The Eurasian Development Bank (EDB), a multilateral institution in Central Asia, has unveiled its plan to issue $500 million worth of sukuk in international markets.

This was announced in a statement delivered by the EDB on the margins of the International Monetary Fund and World Bank Annual Meetings in Morocco on October 11.

Sukuk is the Arabic name for financial certificates, also commonly referred to as "sharia compliant" bonds.  Sukuk are defined by the AAOIFI (Accounting and Auditing Organization for Islamic Financial Institutions) as "securities of equal denomination representing individual ownership interests in a portfolio of eligible existing or future assets."  The Fiqh academy of the OIC legitimized the use of sukuk in February 1988.

The purpose of this issuance is to fund projects in the Central Asian region, with the potential to set a benchmark for other Central Asian countries.

The EDB has compiled a list of potential projects to direct this financing. Their calculations indicate that the size of Islamic financial assets in Central Asia could soar to US$10 billion by 2030-35.

In light of this, the bank has established its Islamic division and is expanding collaboration with financial institutions within the Gulf Cooperation Council.  Their primary goal is to foster the development of Islamic finance in Central Asia, mainly through affiliations with organizations within the Islamic Development Bank Group.

According to the bank’s statement, the global share of Islamic finance in total assets stood at 1% in 2022 and is experiencing rapid growth.  Between 2015 and 2021, the annual average growth rate of Islamic assets worldwide was an impressive 10.5%, surpassing the 5.8% growth rate observed in traditional finance assets.

The EDB member countries in Central Asia, which include Kazakhstan, Kyrgyzstan and Tajikistan, are predominantly Muslim nations.  There is a growing demand for Sharia-compliant financing each year.  As of the end of 2021, Islamic assets accounted for 0.2% of all banking assets in Kazakhstan, 1.5% in Kyrgyzstan.

In Tajikistan, Islamic assets accounted for 1.1% of its all banking assets as of the end of 2021.

The law on Islamic banking in Tajikistan came into force on August 5, 2014. The Open Joint-Stock Company (OJSC) Tawhidbonk is the first full-fledged Islamic bank in Tajikistan. Tawhidbonk, which had been established on the basis of OJSC Sohibkorbonk, was granted the license for banking operations in September 2019.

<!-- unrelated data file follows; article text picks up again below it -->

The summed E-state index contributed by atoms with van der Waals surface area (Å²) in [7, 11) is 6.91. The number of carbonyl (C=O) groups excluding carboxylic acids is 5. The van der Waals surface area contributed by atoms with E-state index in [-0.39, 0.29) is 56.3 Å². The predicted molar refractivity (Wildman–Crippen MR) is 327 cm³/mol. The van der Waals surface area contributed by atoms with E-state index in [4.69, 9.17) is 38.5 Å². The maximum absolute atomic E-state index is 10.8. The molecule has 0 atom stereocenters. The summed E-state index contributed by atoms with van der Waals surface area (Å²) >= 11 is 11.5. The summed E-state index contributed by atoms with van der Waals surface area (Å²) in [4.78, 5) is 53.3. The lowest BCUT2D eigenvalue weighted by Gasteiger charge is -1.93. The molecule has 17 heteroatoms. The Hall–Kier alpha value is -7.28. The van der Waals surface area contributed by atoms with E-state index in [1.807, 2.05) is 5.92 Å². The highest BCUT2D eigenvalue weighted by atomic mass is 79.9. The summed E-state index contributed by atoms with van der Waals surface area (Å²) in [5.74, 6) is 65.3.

Kazakhstan stands out as the regional leader in Islamic finance development, largely due to its economy’s size and consistent approach to establishing the Islamic finance sector.  Between 2009 and 2015, Kazakhstan adopted comprehensive legislation that regulates key areas of Islamic financial activity, including banking, the financial market, and insurance, and also issued Islamic bonds.

In contrast, the Islamic financial sector in Kyrgyzstan and Tajikistan is evolving within the context of smaller economies, which means it receives less support from the scale effect.  Nevertheless, Kyrgyzstan boasts the highest share of Islamic finance in its asset structure at 1.5%, with a substantial network of financial agents operating following Sharia principles.  Within this sector, there is significant potential for insurance and leasing instruments to play a crucial role in the structural landscape.

Data for Uzbekistan and Turkmenistan is not publicly available.

The Eurasian Development Bank is an international financial institution investing in Eurasia.  For more than eighteen years, the Bank has worked to strengthen and expand economic ties and foster comprehensive development in its member countries – Armenia, Belarus, Kazakhstan, Kyrgyzstan, Russia, and Tajikistan.  The EDB's charter capital totals US$7 billion.  Its portfolio mainly consists of projects with an integration effect in transport infrastructure, digital systems, green energy, agriculture, manufacturing, and mechanical engineering.  The Bank’s operations are guided by the UN Sustainable Development Goals and ESG principles.  The Eurasian Development Bank has observer status in the UN General Assembly.